• use mod_proxy, another Apache module

I’m not a system engineer, so I can’t decide on facts whether to use one or the other: I will use mod_jk since I’ve already used it before.

  • Download the mod_jk that is adapted to your Apache and Tomcat versions
  • Put it in the ‘modules’ folder of your Apache installation
  • Update your httpd.conf configuration to load it with Apache
    LoadModule jk_module modules/
  • Configure Apache. Put these directive in the httpd.conf:
    JkWorkersFile	conf/
    JkShmFile	logs/mod_jk.shm
    JkLogLevel	info
    JkLogFile logs/mod_jk.log
    JkMount		/servlets-examples/* lb

This configuration example is minimal but needs some comments:

Parameter Description
JkWorkersFile Where to look for the module configuration file (see below)
JkShmFile Where to put the shared memory file
JkLogLevel Module log level (debug/error/info)
JkLogFile Log file location. It is the default but declaring it avoid the Apache warning
JkMount Which url pattern will be forwarded to which worker

Since mod_jk can be used in non-clustered setups, there could be any JkMount, each forwarding to its own worker (see below). In our case, it means any request beginning with /servlets-examples/ (the trailing slash is needed) will be forwarded to the ‘lb’ worker .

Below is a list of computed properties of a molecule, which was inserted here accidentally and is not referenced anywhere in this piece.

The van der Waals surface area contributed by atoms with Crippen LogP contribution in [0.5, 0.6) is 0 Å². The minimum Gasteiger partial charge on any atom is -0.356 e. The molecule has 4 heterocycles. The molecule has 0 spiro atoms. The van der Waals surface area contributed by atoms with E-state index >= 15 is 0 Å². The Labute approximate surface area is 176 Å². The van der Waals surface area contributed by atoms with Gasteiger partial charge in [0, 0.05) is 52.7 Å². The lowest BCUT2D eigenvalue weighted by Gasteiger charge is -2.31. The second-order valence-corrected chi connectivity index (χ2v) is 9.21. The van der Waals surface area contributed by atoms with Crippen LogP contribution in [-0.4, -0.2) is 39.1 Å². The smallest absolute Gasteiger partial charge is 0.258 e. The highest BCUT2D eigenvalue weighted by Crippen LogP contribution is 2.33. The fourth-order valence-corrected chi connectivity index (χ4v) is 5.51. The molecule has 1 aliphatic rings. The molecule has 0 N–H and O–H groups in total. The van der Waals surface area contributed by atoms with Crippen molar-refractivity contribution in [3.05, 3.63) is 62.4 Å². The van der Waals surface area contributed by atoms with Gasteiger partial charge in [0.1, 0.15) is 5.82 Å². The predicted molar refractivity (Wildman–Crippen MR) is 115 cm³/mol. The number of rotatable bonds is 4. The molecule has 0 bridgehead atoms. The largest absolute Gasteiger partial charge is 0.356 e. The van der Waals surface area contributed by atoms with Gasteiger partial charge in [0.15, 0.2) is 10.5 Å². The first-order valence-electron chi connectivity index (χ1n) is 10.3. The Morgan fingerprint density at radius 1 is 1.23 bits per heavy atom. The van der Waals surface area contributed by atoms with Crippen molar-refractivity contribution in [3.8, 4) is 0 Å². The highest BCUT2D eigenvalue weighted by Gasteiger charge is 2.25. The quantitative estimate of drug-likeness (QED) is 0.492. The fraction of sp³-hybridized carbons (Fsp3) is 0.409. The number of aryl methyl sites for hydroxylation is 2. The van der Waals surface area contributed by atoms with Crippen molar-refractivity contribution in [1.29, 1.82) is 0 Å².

Configure the workers

Workers are destination routes as viewed by Apache. They’re are referenced by an unique label in the httpd.conf and parameteirzed under the same label in the file.
My is the following:




I define 3 workers in this file: lb, worker1 and worker2. The ‘lb’ worker is the load-balancing worker: it is virtual and it balances the latter two. Both are configured to point to a real Tomcat instance.

Now, with the Apache configuration in mind, we see that requests beginning with /servlets-examples/ will be managed by the load balancer worker which will in turn forward to a random worker.

Note: one can also put weight on workers hosted by more powerful machines so that these are more heavily loaded than less powerful ones. In our case, both are hosted on the same machine so it has no importance whatsoever.